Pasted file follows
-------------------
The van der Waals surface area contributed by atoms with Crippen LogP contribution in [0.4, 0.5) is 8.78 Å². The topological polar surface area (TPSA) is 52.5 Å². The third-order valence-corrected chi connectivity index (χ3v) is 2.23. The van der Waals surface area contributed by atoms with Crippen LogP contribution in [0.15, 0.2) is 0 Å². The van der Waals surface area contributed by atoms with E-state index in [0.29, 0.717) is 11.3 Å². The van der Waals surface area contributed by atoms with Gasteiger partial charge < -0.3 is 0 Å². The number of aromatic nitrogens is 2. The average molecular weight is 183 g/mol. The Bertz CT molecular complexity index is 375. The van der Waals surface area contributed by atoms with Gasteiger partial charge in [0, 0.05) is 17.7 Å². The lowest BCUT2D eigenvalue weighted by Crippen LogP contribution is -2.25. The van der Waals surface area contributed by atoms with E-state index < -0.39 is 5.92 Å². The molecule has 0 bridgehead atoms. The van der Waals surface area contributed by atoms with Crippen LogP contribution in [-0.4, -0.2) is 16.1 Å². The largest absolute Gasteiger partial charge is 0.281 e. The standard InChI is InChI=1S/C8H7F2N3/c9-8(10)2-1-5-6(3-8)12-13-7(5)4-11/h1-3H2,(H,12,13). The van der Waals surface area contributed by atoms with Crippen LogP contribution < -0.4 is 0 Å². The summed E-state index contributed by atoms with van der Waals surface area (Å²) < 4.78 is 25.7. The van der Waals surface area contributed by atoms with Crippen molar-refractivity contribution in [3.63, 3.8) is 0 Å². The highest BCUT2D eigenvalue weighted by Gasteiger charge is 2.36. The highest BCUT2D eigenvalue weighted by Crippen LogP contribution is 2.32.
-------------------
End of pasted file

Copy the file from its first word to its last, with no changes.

The van der Waals surface area contributed by atoms with Crippen LogP contribution in [0.4, 0.5) is 8.78 Å². The topological polar surface area (TPSA) is 52.5 Å². The third-order valence-corrected chi connectivity index (χ3v) is 2.23. The van der Waals surface area contributed by atoms with Crippen LogP contribution in [0.15, 0.2) is 0 Å². The van der Waals surface area contributed by atoms with E-state index in [0.29, 0.717) is 11.3 Å². The van der Waals surface area contributed by atoms with Gasteiger partial charge < -0.3 is 0 Å². The number of aromatic nitrogens is 2. The average molecular weight is 183 g/mol. The Bertz CT molecular complexity index is 375. The van der Waals surface area contributed by atoms with Gasteiger partial charge in [0, 0.05) is 17.7 Å². The lowest BCUT2D eigenvalue weighted by Crippen LogP contribution is -2.25. The van der Waals surface area contributed by atoms with E-state index < -0.39 is 5.92 Å². The molecule has 0 bridgehead atoms. The van der Waals surface area contributed by atoms with Crippen LogP contribution in [-0.4, -0.2) is 16.1 Å². The largest absolute Gasteiger partial charge is 0.281 e. The standard InChI is InChI=1S/C8H7F2N3/c9-8(10)2-1-5-6(3-8)12-13-7(5)4-11/h1-3H2,(H,12,13). The van der Waals surface area contributed by atoms with Crippen LogP contribution < -0.4 is 0 Å². The summed E-state index contributed by atoms with van der Waals surface area (Å²) < 4.78 is 25.7. The van der Waals surface area contributed by atoms with Crippen molar-refractivity contribution in [3.63, 3.8) is 0 Å². The highest BCUT2D eigenvalue weighted by Gasteiger charge is 2.36. The highest BCUT2D eigenvalue weighted by Crippen LogP contribution is 2.32.